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Canstar Community News
The Winnipeg Police Service's 2019 annual report details the bloodiest year in the city’s history with a spate of brutal murders that rocked the community and a rash of liquor thefts driving a significant spike in property crimes.
"It has been a remarkable year for our community in terms of crime and crime statistics. The level of brazen crime we experienced is alarming. Violent crime and property crime are well above our five-year averages, and our five-year averages are well above the Canadian average," WPS chief Danny Smyth told reporters Friday following the report's release.
There were 44 slayings in Winnipeg in 2019, which doubled the previous year’s total (22) and marked an 81 per cent increase over the city’s five-year average.
Of the 44 cases — 89 per cent of which led to arrests—an abnormally high number of them involved children as both victims and suspects.
Smyth pointed to the killings of Jaime Adao, 17, on March 3, Jakira Moore, 14, on Oct. 26, and Hunter Straight-Smith, 3, on Oct. 30 as "heartbreaking and unforgettable homicides" that shocked Winnipeggers.
Eight youth were also charged in connection with homicides in 2019, which marked a 166 per cent increase over the previous year and a 135 per cent jump over the five-year average.
"We don’t have a lot of homicides that involve children. This was a remarkable year in that not only did we have victims, we had suspects who were children as well. We don’t see that often. Let’s hope that’s not a common thing," Smyth said.
Friday’s press conference came at a time when calls to defund police departments have been picking up steam across the continent in the wake of the death of George Floyd, 46, at the hands of Minneapolis police on May 25.
Smyth said he believes the community needs good policing now given the current crime trends, but that as things stabilize down the road, he remains open to reallocating some police funding to social services.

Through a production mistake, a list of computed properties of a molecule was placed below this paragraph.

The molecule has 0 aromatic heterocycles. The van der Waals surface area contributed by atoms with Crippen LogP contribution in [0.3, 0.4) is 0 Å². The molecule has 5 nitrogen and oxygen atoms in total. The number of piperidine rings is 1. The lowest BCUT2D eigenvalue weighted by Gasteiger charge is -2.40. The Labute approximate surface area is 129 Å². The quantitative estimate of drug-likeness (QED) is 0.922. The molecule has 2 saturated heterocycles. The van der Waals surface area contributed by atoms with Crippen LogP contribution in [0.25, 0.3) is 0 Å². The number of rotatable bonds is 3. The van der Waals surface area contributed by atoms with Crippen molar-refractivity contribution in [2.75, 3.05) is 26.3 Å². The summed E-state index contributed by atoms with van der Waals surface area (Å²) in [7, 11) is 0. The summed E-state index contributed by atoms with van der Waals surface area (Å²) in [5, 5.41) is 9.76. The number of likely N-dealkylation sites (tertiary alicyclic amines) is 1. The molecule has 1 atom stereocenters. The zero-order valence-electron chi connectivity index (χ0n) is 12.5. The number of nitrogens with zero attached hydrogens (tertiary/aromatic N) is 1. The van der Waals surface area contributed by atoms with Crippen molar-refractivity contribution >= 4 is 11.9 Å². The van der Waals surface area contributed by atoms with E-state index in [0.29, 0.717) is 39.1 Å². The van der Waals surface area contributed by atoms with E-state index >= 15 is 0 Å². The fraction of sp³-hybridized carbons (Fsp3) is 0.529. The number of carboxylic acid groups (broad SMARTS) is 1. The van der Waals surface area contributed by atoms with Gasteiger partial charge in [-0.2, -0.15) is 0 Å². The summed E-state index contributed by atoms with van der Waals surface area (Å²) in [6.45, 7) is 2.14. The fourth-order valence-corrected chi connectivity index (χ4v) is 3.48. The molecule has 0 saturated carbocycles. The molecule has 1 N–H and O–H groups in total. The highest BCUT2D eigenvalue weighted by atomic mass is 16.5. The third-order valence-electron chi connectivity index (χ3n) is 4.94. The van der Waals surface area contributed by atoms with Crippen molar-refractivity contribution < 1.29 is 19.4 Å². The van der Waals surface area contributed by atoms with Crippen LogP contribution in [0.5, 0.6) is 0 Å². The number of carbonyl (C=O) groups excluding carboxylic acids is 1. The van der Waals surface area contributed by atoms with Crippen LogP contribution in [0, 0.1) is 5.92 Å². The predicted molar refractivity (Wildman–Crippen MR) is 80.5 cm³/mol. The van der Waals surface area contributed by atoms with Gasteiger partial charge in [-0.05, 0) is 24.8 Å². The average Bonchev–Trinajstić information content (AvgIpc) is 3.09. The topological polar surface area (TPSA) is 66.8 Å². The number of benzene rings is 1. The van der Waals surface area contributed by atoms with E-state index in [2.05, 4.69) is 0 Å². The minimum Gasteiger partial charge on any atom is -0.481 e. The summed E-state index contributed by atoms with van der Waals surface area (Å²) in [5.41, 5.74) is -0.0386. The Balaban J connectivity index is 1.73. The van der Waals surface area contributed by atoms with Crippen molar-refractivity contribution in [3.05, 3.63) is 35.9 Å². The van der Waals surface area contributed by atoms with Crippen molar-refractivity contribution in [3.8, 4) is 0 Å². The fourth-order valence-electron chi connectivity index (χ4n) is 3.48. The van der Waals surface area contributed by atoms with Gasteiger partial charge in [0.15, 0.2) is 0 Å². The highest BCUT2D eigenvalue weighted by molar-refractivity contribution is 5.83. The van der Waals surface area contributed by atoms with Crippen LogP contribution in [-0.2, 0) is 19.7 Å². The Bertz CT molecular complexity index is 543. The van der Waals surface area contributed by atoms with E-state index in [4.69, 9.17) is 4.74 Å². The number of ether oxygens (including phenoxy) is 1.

There was also a significant spike in firearm offences last year — both over the previous year (38 per cent) and the five-year average (92 per cent). The same held true for youth charged with firearm offences — a 116 per cent increase over 2018 and an 85 per cent increase over the five-year average.
In total, 76 adults and 13 youth were charged with firearm offences last year.
"We’ve become aware now that we’ve got firearms that have been smuggled in from the States. We’ve got firearms that have been stolen from break-ins. We’ve encountered firearms that have basically been manufactured like ghost guns," Smyth said.
"We’ve experienced a little bit of all of that. We’re still fortunate that we don’t experience the kind of shootings seen in the United States, but they have risen… I don’t think a week goes by where we don’t arrest somebody that’s in possession of a firearm."
Drug crimes (564 total) fell by 18 per cent from the previous year and 42 per cent from the five-year average. In part, the drop can be explained by the legalization of marijuana, police said.
Smyth said he supports the decriminalization of petty drug possession more broadly, since he considers it an issue that needs to be dealt with through the lens of public health, not policing.
"Our goal is to go after the major traffickers and suppliers… You’re going to see that possession charges have consistently dropped, and they’ve dropped again this year, because that’s not a good use of our resources," Smyth said.
"If you’ve ever heard me speak about drugs in this city, I always preface it as a health issue… People who are caught up in addictions, we don’t want to criminalize that. We don’t want to send them into the justice system."
Violent crime on the whole saw a four per cent increase in 2019 over the previous year, and a 17 per cent increase over the five-year average. Property crimes rose 14 per cent (year-over-year) and 47 per cent (over the five-year average).
Ryan Thorpe likes the pace of daily news, the feeling of a broadsheet in his hands and the stress of never-ending deadlines hanging over his head.
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